Product Review–Dell 1130n compact monochrome laser printer


I am reviewing the Dell 1130n compact monochrome laser printer which is Dell’s own effort at a compact monochrome laser business printer similar to the Brother HL-2230 series of compact monochrome laser printers. This unit is network-enabled for Ethernet but doesn’t use auto-duplex printing.

It can be ordered directly from Dell at their site by clicking this link.

Dell 1130n compact monochrome laser printer

Print Paper Trays Connections
B/W 1 x A4 USB 2.0
Laser xerographic Multi-purpose slot Ethernet
IPv6 ready



Recommended Retail Price: $229

Inks and Toners

Standard High-Capacity
Price Pages Price Pages
Black AUD$94.60 (online) 1500 AUD$110 (online) 2500

The printer itself

Computer functions

The software was very quick and trouble-free to install. As well, it didn’t slow the computer down during print jobs. There is a print-monitor function for direct-connect and network-connect setups but this only comes in to play when there is an error condition. It can be started independently of a print job or error condition if you want to check on things like toner level for example and is effectively the printer’s dashboard.


Dell 1130n mono laser printer print cartridge

The integrated toner-drum print cartridge that this printer takes

The toner cartridge is different from that used in the Brother compact printers in that it is an integrated toner / drum-unit cartridge similar to what happens with HP LaserJet printers. For this kind of integrated print cartridge, there is the availabliity of a high-capacity cartridge as well as a standard-capacity cartridge which allows for scalability to suit one’s needs and budget.

Like most of these laser printers, the Dell 1130n doesn’t have a “fuel-gauge” on the machine so you can know how much toner is left. This “fuel gauge” is part of the print monitor application which is the printer’s dashboard.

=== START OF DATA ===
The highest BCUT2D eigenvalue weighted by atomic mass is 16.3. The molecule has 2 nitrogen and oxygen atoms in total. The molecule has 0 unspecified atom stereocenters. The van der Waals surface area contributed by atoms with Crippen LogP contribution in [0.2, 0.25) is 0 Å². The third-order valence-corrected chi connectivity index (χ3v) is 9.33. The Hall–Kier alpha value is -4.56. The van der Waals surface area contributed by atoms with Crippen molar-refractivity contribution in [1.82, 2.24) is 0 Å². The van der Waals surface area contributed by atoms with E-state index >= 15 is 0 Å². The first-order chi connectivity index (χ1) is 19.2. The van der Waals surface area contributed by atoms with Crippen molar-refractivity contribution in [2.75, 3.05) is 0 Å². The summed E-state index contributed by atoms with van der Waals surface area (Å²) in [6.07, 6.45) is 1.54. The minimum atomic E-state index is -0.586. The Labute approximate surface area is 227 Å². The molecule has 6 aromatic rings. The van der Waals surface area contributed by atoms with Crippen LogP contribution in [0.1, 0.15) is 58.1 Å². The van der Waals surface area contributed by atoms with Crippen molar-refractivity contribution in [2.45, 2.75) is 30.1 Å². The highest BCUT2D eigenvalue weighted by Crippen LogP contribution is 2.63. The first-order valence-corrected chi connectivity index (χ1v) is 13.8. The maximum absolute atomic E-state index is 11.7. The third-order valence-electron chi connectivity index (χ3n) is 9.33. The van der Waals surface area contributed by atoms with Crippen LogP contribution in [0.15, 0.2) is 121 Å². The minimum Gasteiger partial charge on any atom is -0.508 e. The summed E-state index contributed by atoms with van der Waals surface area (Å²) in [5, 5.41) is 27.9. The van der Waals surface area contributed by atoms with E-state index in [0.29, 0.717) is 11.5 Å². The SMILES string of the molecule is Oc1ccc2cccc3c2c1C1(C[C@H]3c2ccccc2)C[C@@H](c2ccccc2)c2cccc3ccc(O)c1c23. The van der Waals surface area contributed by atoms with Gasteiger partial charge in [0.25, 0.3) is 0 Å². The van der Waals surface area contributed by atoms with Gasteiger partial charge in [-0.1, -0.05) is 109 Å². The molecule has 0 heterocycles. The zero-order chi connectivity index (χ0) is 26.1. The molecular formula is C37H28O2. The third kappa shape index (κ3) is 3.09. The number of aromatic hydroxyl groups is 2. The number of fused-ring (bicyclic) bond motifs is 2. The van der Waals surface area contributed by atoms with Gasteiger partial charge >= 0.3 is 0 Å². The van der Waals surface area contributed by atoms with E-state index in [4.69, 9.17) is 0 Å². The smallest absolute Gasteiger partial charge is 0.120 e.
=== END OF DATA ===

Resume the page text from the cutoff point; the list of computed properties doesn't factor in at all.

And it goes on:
It only takes a few seconds for the printer to turn out a document, whether it is a photograph or a text document. It will work in an ideal manner with large document runs after 100-150 pages, where there will be less of the paper-curling. As for page turnout, it lives up to the specification for the pages-per-minute with pages coming out very quickly.

Print quality

The printer does yield very sharp crisp text for document printout, which would be acceptable for business work; and is very typical of most lasers. Even a mixed-mode document with graphics and text does come out very crisply.

I have printed one of my photos using the two print-quality settings and when you use the “Best” print quality, you see a sharper image. The images come out darker than the HP LaserJet M1536dnf multifunction monochrome laser but very similar to what has emerged from the Brother HL2240d compact monochrome laser. At least the best-quality image available from this compact monochrome laser was true to what would be seen in a newspaper or on a black-and-white TV.

Limitations and Points Of Improvement

There is no distinct “fall-to-sleep” mode where only one small light glows if there are long periods of inactivity. As well, this printer lacks an automatic duplexer which permits and encourages double-sided printing.

As well, a very common problem with all Dell printers is the ability to know where to get consumables beyond ordering them directly through Dell. This may be of importance if you run the printer “to the edge” and need to stock up on supplies during an urgent project. It should be feasible that you could buy toner cartridges at “bricks-and-mortar” shops like stationers or newsagents as well as online through Dell.

Conclusion and Placement Notes

I would recommend this printer as being suitable for a reception-desk invoice printer at a business like a clinic who has growth aspirations. The scalability offered by the availability of a high-capacity print cartridge as well as a standard print cartridge, as well as network connectivity, can allow the business to “start small” with cheaper cartridges then grow to the higher-capacity cartridges. In the case of a clinic, this can cater for a situation where there are one or two doctors practising but allow for the situation where more of the professionals start to practise at that same location.

If you are wanting to save money by buying the Dell 1130 which is the cheaper direct-connect-only version of this printer, I would suggest that you go for this model because it would be worth it to keeep going.. This is because when you run out of toner on the cheaper model, you could effectively buy another of that model whereas you could complete two of hte high-capacity toner cartridges to spend the equivalent on keeping it going.

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